Have you ever seen this happen in the sky? It looks like a certain type of cloud, but with a huge hole in the middle of it?
Image credit: Leslie Becker, WDRB viewer, Dec 21st, '21,
For many years, we have seen photos like this that show an odd hole in the clouds. The name of this phenomena is a hole punch cloud. This phenomena can only happen in a very specific set of circumstances. The cloud deck must be a mid or high level cloud known as a "alto-cumulus" clouds or "cirro-cumulus" clouds. These clouds must contain water that is below freezing, but has not quite frozen yet because the particles necessary (condensation nuclei) for the water to freeze on are not present. To produce one of these hole punch clouds, something has to introduce the necessary cloud condensation nuclei for the supercooled water to form into ice crystals. The second these particles are present, a domino effect known as the Bergeron process occurs allowing tons of ice crystals to form within this cloud layer. As the ice crystals form, they immediately fall out as snow from the clouds.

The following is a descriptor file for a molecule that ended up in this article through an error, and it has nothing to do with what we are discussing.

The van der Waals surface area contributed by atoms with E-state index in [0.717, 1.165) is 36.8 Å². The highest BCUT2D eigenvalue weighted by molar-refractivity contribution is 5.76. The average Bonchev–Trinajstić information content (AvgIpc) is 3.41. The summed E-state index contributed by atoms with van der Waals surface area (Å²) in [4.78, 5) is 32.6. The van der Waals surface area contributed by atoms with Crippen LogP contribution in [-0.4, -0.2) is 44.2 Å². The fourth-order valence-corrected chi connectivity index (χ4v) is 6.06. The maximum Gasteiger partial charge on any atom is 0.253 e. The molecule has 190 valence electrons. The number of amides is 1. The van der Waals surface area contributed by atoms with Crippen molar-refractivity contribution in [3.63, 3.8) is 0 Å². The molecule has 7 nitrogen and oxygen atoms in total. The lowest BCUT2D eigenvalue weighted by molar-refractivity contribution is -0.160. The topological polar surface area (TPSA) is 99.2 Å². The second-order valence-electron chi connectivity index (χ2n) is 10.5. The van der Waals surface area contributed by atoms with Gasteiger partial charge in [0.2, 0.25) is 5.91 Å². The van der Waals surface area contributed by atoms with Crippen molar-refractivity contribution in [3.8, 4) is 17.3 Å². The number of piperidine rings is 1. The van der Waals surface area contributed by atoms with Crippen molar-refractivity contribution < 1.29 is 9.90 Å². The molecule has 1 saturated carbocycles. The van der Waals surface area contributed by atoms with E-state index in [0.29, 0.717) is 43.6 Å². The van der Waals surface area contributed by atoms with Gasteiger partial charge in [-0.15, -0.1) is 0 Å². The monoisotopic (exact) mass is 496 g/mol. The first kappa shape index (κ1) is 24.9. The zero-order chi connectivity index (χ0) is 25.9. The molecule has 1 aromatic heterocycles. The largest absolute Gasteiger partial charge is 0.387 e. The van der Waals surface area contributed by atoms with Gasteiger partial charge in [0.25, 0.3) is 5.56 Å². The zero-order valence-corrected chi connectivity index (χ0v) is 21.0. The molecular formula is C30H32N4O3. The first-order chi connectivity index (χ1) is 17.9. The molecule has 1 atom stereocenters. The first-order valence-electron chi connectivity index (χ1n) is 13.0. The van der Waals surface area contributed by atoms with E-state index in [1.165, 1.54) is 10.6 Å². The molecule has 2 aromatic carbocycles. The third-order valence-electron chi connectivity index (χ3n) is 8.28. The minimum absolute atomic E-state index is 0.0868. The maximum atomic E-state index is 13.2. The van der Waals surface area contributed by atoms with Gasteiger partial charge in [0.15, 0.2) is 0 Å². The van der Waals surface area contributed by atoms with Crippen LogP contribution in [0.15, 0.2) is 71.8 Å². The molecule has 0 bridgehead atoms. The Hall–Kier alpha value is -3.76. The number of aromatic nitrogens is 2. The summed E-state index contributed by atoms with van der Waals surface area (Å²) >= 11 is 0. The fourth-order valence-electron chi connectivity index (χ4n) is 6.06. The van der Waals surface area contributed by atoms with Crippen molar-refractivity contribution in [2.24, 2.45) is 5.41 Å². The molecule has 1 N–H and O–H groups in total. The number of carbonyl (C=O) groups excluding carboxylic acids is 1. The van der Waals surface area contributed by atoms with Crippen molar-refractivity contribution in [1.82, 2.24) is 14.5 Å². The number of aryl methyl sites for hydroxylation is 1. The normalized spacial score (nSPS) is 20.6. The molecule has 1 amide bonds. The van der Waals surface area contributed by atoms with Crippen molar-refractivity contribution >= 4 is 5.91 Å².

A hole punch cloud observed on August 17, 2008 near Linz, Austria. Credit: H. Raab, NASA
The process seems easy enough, but what could introduce these necessary particles (cloud condensation nuclei) to create this process and why does it look like a hole? The answer is airplanes! When planes fly through these mid/high cloud layers where the ideal conditions are present (supercooled water that has not condensed into ice crystals yet), the plane exhaust introduces the necessary particles for the supercooled water to condense into the ice crystals. These ice crystals immediately fall away from the cloud deck and you get the fall streaks you see in the following picture...